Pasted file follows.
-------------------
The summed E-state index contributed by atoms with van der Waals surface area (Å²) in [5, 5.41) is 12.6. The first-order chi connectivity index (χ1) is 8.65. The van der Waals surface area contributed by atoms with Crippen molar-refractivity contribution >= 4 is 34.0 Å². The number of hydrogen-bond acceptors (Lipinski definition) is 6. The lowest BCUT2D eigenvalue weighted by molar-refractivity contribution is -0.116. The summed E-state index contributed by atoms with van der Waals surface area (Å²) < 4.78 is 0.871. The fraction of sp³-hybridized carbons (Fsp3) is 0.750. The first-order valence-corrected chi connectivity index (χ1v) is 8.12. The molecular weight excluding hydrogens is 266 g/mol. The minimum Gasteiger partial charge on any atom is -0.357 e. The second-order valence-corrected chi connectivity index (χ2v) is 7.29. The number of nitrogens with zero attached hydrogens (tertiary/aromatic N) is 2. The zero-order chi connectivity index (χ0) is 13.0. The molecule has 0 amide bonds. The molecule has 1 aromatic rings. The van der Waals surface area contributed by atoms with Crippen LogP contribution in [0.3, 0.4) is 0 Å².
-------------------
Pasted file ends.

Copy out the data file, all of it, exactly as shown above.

The summed E-state index contributed by atoms with van der Waals surface area (Å²) in [5, 5.41) is 12.6. The first-order chi connectivity index (χ1) is 8.65. The van der Waals surface area contributed by atoms with Crippen molar-refractivity contribution >= 4 is 34.0 Å². The number of hydrogen-bond acceptors (Lipinski definition) is 6. The lowest BCUT2D eigenvalue weighted by molar-refractivity contribution is -0.116. The summed E-state index contributed by atoms with van der Waals surface area (Å²) < 4.78 is 0.871. The fraction of sp³-hybridized carbons (Fsp3) is 0.750. The first-order valence-corrected chi connectivity index (χ1v) is 8.12. The molecular weight excluding hydrogens is 266 g/mol. The minimum Gasteiger partial charge on any atom is -0.357 e. The second-order valence-corrected chi connectivity index (χ2v) is 7.29. The number of nitrogens with zero attached hydrogens (tertiary/aromatic N) is 2. The zero-order chi connectivity index (χ0) is 13.0. The molecule has 0 amide bonds. The molecule has 1 aromatic rings. The van der Waals surface area contributed by atoms with Crippen LogP contribution in [0.3, 0.4) is 0 Å².